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by Maria Flook

Pub Date: Dec. 2nd, 2014
ISBN: 978-0-9858812-5-2
Publisher: Roundabout Press

A professor finds herself embroiled in her new neighbors’ sordid family crisis in this novel from Flook, who has previously explored the underbelly of families and communities both in fiction (Lux, 2004, etc.) and nonfiction (Invisible Eden, 2003, etc.).           

Aware that her affair with a married provost at Sinclair College, the Providence school where she teaches, hasn't eased her grief over the death of her long-term live-in lover, April is looking for serenity when she moves into a charming if run-down farmhouse in the Rhode Island boondocks. Instead, she finds a pile of sludge growing in the yard next door. The sludge belongs to Holt Townsend, who sold April the farmhouse but kept the barn where he now lives and runs a landscaping business. That steamy heap of rot is an effective metaphor for the plot that unfolds. Holt’s son, Blaze, a troubled teen who excels at escaping from juvenile rehab centers, currently lives with Holt, while Blaze’s mother, Janice, 25 years younger than her ex-husband, lives with an abusive new boyfriend. Soon Blaze pays April a visit in what used to be his home, showing off his GPS ankle bracelet along with a macho blend of flirtation and menace. Although he briefly steals her car, she doesn't turn him in. Soon April finds herself uncomfortably attracted to both Blaze and his raffish father. Flook, whose best writing takes us inside Blaze’s confused mind, drops increasingly obvious hints that something incestuous has gone on between Blaze and Janice. April senses without knowing the details that the boy is all “raw fear under his quiet.” She also realizes that the provost is working against her ambition to become department head, that someone has been stalking her online and that her dead lover had a secret life. After she sleeps with Holt, sexual tensions compound with sexual secrets until they burst open.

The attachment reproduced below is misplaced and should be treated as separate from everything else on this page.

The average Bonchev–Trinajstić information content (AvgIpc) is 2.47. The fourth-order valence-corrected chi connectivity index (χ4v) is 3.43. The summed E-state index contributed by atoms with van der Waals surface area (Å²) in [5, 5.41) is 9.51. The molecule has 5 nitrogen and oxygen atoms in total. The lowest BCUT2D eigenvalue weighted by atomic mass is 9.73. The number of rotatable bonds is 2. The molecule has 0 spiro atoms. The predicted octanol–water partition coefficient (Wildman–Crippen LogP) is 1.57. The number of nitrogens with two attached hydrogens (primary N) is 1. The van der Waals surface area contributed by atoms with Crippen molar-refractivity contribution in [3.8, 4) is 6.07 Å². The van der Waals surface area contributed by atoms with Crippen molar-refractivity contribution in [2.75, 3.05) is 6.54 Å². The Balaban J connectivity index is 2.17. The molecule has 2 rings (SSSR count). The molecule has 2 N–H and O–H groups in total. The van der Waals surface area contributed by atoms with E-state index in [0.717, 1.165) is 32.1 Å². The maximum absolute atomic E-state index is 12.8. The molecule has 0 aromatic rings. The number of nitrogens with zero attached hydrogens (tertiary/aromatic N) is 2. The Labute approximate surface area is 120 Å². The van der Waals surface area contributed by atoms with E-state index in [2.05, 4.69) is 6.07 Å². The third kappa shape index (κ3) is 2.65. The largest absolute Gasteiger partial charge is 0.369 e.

While Flook creates memorable moments of fear and guilt, her labored structure and tendency to overexplain undermines the novel’s impact.